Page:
Having camped a lot with both lead acid and later lithium batteries. I can say this, if your budget can handle paying $500 for a 100Ah lithium battery, you'll never regret it. We have two such batteries, but could probably get by with one. And we could never go back to lead acid.

But it is more money up front. If lithium is not in the budget, then two 6v golf cart batteries are the way to go. Most I see are rated at 215-230Ah. Don't use more than half, don't drain them more than 50%. That would give you about 110 usable Ahs. Check Sam's Club and Costco for golf cart batteries.

Finally, you definitely need a battery monitor. Not just a volt meter. Research the Victron Smart Shunt, about $130 on Amazon. It will Bluetooth to your smartphone and you'll know everything about your battery status.
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Old 10-05-2021, 12:08 AM   #19
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Thank you so much!
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Old 10-05-2021, 11:31 AM   #20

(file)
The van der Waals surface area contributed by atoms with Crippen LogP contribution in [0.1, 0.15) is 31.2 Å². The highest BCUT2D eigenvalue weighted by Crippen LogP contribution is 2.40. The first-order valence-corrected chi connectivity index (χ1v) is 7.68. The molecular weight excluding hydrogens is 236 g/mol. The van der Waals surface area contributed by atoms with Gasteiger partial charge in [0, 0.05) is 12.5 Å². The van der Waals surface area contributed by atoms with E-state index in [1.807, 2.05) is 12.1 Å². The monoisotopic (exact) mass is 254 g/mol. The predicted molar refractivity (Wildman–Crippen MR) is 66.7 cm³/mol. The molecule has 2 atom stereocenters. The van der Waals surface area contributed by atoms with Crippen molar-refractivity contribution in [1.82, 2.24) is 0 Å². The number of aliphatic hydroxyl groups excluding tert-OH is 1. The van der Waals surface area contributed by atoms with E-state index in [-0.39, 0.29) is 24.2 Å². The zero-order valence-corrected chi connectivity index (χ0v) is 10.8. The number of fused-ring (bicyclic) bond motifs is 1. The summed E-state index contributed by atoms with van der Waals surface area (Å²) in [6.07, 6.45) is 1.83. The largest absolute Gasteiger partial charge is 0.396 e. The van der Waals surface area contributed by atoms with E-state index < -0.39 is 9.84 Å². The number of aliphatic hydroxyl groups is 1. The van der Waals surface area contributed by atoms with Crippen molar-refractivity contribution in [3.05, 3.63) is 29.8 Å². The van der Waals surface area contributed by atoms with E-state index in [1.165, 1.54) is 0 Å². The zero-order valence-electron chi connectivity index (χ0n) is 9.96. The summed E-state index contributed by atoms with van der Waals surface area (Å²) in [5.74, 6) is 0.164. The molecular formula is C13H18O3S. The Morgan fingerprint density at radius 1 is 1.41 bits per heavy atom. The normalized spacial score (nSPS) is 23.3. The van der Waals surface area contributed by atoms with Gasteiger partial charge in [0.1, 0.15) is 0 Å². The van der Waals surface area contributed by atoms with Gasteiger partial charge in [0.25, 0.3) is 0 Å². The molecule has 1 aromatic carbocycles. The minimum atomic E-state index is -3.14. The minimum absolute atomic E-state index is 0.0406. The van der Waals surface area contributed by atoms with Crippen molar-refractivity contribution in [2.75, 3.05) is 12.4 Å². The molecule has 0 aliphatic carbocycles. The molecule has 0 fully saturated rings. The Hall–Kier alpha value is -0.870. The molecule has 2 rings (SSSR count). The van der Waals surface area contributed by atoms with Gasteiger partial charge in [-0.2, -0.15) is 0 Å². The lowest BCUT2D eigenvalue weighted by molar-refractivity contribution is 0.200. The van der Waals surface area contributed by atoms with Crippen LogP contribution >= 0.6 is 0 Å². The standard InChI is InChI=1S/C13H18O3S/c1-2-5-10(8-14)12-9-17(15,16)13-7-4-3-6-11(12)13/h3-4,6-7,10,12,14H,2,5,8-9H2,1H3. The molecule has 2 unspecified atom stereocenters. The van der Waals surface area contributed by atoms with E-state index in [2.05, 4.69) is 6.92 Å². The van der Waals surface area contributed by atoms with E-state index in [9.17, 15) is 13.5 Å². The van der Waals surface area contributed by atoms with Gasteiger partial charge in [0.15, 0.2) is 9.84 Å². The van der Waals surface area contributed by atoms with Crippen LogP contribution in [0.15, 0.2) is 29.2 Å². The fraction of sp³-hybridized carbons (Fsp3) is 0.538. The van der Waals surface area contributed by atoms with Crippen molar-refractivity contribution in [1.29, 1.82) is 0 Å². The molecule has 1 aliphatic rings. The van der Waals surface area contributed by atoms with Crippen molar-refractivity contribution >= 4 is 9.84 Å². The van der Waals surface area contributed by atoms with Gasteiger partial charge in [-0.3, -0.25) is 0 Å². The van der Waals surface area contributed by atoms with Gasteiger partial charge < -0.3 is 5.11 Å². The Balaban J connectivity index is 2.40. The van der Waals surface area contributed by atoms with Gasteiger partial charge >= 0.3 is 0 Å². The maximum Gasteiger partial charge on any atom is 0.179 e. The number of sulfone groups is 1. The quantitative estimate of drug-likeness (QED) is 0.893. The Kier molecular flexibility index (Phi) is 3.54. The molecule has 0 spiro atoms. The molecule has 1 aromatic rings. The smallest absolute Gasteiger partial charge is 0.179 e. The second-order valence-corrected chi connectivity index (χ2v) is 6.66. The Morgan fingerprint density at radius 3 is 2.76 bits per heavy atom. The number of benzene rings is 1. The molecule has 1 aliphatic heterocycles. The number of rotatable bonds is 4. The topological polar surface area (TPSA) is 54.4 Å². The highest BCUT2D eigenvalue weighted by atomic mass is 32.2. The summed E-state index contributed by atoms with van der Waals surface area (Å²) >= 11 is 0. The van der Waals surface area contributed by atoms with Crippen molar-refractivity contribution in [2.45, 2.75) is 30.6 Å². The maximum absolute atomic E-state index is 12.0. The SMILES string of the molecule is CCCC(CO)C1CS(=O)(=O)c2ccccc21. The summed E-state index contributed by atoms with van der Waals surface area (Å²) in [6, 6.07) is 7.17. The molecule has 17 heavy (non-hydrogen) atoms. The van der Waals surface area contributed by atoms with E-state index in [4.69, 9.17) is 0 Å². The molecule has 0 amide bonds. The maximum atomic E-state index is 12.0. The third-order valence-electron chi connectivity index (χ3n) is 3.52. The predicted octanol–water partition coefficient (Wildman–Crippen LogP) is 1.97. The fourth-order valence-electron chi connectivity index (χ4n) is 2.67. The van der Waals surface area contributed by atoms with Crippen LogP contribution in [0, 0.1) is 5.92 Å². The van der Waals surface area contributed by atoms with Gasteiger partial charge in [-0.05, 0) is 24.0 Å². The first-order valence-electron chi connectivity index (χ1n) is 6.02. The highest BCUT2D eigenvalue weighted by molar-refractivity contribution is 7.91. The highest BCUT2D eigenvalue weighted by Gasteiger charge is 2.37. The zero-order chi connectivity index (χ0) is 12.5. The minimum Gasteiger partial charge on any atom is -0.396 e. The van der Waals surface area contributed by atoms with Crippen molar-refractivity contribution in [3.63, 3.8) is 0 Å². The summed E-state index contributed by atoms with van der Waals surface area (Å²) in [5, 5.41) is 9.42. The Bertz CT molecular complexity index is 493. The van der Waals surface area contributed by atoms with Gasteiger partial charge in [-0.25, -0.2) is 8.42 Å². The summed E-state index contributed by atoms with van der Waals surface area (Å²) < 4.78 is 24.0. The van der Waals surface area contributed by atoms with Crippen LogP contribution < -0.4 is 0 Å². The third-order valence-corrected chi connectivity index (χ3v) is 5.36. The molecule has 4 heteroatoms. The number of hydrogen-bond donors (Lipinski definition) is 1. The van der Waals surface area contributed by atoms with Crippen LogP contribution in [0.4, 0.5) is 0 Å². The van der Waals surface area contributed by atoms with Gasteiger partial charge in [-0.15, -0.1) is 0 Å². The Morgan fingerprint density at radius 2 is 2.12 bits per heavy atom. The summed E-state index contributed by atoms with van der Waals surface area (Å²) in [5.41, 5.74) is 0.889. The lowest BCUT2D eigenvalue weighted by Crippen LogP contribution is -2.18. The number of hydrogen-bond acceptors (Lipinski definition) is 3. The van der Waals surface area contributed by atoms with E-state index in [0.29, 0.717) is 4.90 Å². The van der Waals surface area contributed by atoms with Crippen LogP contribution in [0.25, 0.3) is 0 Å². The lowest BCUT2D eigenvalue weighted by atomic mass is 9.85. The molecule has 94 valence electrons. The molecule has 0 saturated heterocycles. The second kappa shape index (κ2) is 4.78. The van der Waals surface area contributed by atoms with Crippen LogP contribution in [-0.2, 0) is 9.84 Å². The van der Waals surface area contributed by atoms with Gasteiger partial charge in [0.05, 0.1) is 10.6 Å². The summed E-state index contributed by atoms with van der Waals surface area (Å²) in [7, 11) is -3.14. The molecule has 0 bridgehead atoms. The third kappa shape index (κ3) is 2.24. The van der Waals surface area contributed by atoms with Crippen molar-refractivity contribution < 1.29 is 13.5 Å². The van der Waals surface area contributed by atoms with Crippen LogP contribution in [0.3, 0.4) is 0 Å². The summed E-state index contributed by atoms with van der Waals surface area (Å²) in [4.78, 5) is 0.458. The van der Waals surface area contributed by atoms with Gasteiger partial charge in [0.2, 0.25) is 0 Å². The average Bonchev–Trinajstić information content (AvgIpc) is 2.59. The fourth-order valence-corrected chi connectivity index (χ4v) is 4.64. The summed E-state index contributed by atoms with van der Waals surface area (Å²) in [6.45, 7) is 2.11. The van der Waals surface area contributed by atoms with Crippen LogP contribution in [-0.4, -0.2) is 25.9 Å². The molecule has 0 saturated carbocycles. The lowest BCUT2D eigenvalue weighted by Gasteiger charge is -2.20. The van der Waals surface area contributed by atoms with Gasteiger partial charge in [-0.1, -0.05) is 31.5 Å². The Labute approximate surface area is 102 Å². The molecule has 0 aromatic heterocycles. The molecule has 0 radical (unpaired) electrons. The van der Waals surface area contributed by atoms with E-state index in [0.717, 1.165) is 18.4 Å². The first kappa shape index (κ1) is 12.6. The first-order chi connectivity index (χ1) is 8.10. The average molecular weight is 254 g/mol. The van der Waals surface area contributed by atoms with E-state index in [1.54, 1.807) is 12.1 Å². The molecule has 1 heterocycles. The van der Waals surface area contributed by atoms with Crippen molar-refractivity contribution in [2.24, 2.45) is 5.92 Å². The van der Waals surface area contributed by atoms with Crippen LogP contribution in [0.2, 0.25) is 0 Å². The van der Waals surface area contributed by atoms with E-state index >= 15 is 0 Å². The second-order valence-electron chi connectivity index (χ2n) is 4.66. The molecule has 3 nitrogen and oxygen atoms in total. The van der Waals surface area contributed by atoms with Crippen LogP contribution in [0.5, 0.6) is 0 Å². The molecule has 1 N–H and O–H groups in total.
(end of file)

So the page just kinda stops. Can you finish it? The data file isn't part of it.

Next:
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I use four Group 27 traditional flooded lead acid deep-cycle marine batteries in my boat, instead of Lithiums. Lithium pro's: they're light-weight. Con's: They extremely expensive, and require a special charger to charger & maintain them. I have a Minn-Kota MK-440-PC 4-bank charger that's able to simultaneously charge all four different types of batteries (flooded lead acid, AGM, Gel, and Lithium), so the issue, for me, is cost. I don't need the weight savings. The two Group 27's that I use for my bow trolling motor can easily pull me, three other adults, and my fully loaded boat for 50 hours at 1 mph before being drawn down to 50% (the lowest safe discharge level of a flooded lead acid battery--drawing it down further reduces the number of times it can be recharged). I typically get six years of use from a pair of 12V flooded lead acid batteries powering my bow trolling motor. If you've got the money to burn, or if you MUST have lighter weight batteries, go for the Lithium. If money isn't to be spent frivolously on something unneeded, if you don't have an issue using the heavier flooded lead acid batteries, eschew the Lithiums. Both styles are hazardous waste, but Lithiums are more toxic, more hazardous, and are a special limited resource item that requires special handling for recycling. Please read this information before buying, and thinking of discarding (instead of recycling) Lithium batteries: https://www.epa.gov/recycle/used-lithium-ion-batteries